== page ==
Microsoft Updates Roadmap, Delays Yukon

Confirming widespread speculation, Microsoft Monday confirmed that it has
pushed back the schedule on the forthcoming ‘Yukon’ version of SQL Server
as well as the full line of its ‘Jupiter’ e-business suite.

During a keynote presentation at Microsoft’s Tech Ed 2003 conference in
Dallas Monday, Paul Flessner, senior vice president of the Server Platform
Division at Microsoft, provided an updated roadmap for Microsoft which
included the delays. But he also noted that, contrary to some reports, the
company still plans a public beta for the Yukon product.

“We’ve pushed ‘Yukon’ back a bit,” Flessner told the crowd. “There will be
a public, as we had originally announced, that will come on this summer.
You’ll see a public beta and originally we said we’d ship in the first half
of calendar year ’04. We are pushing that back into the second half of
calendar year ’04, not driven by anything specifically; we just want to get
the QA cycle right and more work around embedding the Common Language
Runtime, which we’re super excited about, as I hope all of you are.”

The Common Language Runtime (CLR), which first made its appearance in the
company’s Visual Studio .NET development environment, gives applications
wide-ranging multi-language support in an attempt to give developers
flexibility in choosing the right programming language for the job at hand.


The Yukon beta was originally slated for release in June, but that too may
have slipped, as Flessner only committed to “this summer.”

However, Flessner also noted that Microsoft has added a host of business
intelligence features to the current SQL Server 2000 platform with SQL
Server 2000 Reporting Services, which he said will go into public beta soon
with a plan to ship by the end of calendar year 2003. In addition, he
announced a price drop for SQL Server Developer Edition, from the current
$499 down to $49.

“That will be embedded and picked up, we think, by other tools vendors,” he
said. “Borland has already announced that they’ll be pick it up and
shipping it with their C#
development environment
.”

In addition, while Microsoft got the beta of BizTalk Server 2004, the first
phase of its ‘Jupiter’ product line, out the door
for the conference, Flessner said the schedule for the full Jupiter suite
has been pushed back until 2005. It was originally slated for release in
2004.

“…our real first integration suite around ‘Jupiter,’ where we have the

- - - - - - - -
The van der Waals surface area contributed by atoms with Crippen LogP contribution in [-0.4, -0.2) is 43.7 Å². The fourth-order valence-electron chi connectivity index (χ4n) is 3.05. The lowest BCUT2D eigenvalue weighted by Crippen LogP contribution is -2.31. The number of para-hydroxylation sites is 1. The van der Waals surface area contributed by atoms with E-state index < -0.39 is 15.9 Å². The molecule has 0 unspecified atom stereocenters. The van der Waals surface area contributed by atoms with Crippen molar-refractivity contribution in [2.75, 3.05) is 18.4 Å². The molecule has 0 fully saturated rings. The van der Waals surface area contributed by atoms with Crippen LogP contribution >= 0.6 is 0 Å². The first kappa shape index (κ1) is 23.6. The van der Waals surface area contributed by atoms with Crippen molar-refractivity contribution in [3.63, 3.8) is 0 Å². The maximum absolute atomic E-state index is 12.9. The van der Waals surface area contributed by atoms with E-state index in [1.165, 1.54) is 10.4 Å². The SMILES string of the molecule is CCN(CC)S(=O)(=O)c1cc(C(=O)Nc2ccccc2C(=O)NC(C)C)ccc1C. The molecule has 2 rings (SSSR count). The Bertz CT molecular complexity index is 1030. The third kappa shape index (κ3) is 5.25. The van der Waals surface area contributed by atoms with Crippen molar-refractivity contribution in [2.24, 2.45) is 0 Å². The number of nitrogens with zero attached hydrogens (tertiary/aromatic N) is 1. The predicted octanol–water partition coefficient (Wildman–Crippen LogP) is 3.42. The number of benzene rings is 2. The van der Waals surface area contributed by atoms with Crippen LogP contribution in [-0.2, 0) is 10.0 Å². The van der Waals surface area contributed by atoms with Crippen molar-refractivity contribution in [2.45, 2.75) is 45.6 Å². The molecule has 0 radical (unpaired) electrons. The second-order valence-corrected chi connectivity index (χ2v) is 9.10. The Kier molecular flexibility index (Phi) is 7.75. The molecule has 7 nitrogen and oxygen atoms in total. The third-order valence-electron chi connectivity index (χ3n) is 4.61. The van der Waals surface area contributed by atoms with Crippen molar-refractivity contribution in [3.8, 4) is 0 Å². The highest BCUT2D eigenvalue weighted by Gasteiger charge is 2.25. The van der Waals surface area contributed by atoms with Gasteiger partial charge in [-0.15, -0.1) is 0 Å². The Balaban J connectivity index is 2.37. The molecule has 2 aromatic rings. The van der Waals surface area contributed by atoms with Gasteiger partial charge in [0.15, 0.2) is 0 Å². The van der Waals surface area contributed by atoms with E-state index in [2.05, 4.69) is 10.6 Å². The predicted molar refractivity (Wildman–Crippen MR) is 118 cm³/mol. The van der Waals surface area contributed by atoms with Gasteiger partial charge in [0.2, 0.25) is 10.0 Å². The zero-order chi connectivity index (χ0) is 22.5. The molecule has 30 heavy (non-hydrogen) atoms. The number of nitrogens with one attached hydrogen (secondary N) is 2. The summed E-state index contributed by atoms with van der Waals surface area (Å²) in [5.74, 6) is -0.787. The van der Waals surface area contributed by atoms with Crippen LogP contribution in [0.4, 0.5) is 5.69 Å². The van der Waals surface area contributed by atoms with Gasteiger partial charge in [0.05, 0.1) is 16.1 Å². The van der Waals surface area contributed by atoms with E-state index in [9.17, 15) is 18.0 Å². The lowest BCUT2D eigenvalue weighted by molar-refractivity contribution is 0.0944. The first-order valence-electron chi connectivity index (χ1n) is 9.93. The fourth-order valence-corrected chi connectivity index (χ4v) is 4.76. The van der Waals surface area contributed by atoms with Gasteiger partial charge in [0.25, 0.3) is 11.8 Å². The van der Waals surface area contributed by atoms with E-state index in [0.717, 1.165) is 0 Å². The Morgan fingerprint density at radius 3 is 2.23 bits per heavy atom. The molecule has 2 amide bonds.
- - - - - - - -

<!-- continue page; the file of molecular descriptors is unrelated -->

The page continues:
true ‘Jupiter’ vision, will ship in the ’05 timeframe,” he said.

Jupiter will merge Microsoft’s Content Management Server, BizTalk Server
and Commerce Server products into a single suite to create a platform for
helping customers build and integrate portals.

“The plan is to do the same with the already announced Systems Center to
take MOM and SMS and merge that technology together and, over time,
components of Applications Center, and move those into the operating
system,” Flessner added. “So we’re really working very hard to make sure
that this becomes an end-to-end story that we can make sure that we have
good total cost of ownership and simplicity around management and
operations.”

As for the rest of the company’s roadmap, Flessner said BizTalk Server 2004
will be out by the end of the year. SharePoint Portal Services, Exchange
Server 2003, and Office 2003 are still on schedule for the end of the year
as well. Yukon and Visual Studio “Whidbey,” sometimes simply called Visual
Studio for Yukon for its projected integration with that product, are now
planned for the second half of 2004.

On the operations infrastructure front, SMS 2000 will ship this year and
Microsoft Operations Manager (MOM) is on the table for “early next year,”
Flessner said. The Systems Center Suite is coming either late this year or
early next year.

Moving further into the future, Flessner said the ‘Longhorn’ version of
Windows will see the light in 2005, along with a new Visual Studio product
codenamed ‘Orcas.’

“And then, as you move further out, things get a little sketchier,” he
said. “Two years, three years is a long time to project, but you can expect
another release of the server, Windows Server [codenamed ‘Blackcomb’],
about three years from now in the 2006 timeframe. We’ve really just moved
the team off of the 2003 product that they just released, and now really
getting focused on the definition and feature sets that we’ll put into the
market in ’06 and a lot of complement certainly around the ‘Longhorn’
product.

“Exchange ‘Kodiak,’ the much talked-about version of Exchange that will be
running on top of SQL Server, this will give you all of the advantages of
Web services and standard toolkits built-in, because once you’re sitting on
top of SQL Server, all of Visual Studio automatically supports that
environment.”

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